Welcome to Triple Choice Tuesday. This is where I ask some of my favourite bloggers, writers and readers to share the names of three books that mean a lot to them. The idea is that it might raise the profile of certain books and introduce you to new titles, new authors and new bloggers.
Alice is an aspiring publisher-cum-writer-cum-editor. She can usually be found sweating in an exercise studio or stalking someone or other in a publishing house, hoping to scrounge another week off the dole.
Without further ado, here are Alice’s choices:
Alice’s Adventures in Wonderland has shaped and informed my life since the day I was christened. As a child it influenced my love of nonsense, my interest in madness, my belief in the power of imagination and dreams. As I got older I started to find joy in its linguistic play — in puns, rhymes and sometimes just the simple silliness of its language. More recently, I have started to consider it in terms of a journey, but one without an end point or goal. Read in this way, Alice’s dream becomes an allegory of our own lives. We move from random event to chance occurrence, encountering different versions of our selves at every twist and turn, always trying to get somewhere even though most of the time we aren’t quite sure where.
Alice asks the Cheshire puss: “Would you tell me, please, which way I ought to go from here?” to which he replies, “That depends a good deal on where you want to get to.” Alice doesn’t know, and, quite often, neither do we. I sometimes find myself feeling like the White Queen in Through the Looking Glass, frantically running just to stay in one place. Life shouldn’t be like that. I have found that accepting the Cheshire Cat’s wisdom, as Alice eventually does, brings me into the beautiful madness of the present, which one day in the future will feel so much like a dream.
Mann’s Doctor Faustus is an astounding work of fiction and permanently changed the way I perceive the world. It is also practically impossible to convey in this short space (although I’ll do my best). I first read it as part of a university module called ‘Histories of the Devil’, which should give you some sense of the book and of the brilliance of my professor. Once I started reading, I came up for air only once or twice as I tried to wrap my head around it. I couldn’t. Neither could my fellow course mates. Neither, somewhat reassuringly, could our professor. That didn’t stop us instinctively understanding that what Mann had written was of profound importance. We spent hours discussing it, re-reading it, quoting it and corresponding about it. We even read it in a lecture alongside a Beethoven symphony, studying it as though it were a musical score. I can vividly remember the goose bumps on my arms as a hundred or so of us sat there on wooden benches listening, reading and straining to understand.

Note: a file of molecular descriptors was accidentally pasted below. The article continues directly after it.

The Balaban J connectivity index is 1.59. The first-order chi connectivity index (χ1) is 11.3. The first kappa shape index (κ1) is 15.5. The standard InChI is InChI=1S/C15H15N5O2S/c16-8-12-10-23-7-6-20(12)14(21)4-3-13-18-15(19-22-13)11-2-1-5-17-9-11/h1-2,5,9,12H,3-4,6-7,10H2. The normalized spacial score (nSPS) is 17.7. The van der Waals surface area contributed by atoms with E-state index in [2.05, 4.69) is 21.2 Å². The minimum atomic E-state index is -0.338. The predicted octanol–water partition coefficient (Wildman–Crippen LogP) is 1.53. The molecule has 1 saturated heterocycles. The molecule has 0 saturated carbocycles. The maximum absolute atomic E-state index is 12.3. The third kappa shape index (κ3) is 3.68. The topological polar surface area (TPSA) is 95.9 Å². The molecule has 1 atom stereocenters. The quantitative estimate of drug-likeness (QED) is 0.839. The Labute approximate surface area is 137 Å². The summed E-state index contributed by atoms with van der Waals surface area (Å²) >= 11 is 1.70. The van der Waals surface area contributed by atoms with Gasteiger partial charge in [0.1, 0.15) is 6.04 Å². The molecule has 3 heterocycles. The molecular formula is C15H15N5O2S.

Instead of trying to explain the whole novel to you, I want to tell you some of the most important things I learned from it. I hope that this will give you the impetus to read it for yourselves. If you do, I suspect you will find in it something entirely different to me. This, of course, is part of its resounding genius.
I learned that perpetual striving is perpetual negation, which is itself a form of death. I learned that as long as human beings strive, they will go wrong. I learned that the character of life is the eternal woman: music, art, wisdom and love. I learned that before WWII, Germany embodied all of these things. I learned that in the wake of the death camps, art could only be its own parody. I learned that aestheticizing politics turned into the politicisation of art, so that any serious critique was recuperated into the sphere it set out to criticise. I learned that mourning is what happens to art when there is no longer the possibility of an echo. I learned that there is no document of civilisation that is not at the same time a document of barbarism. I found the laughter of the devil in every line.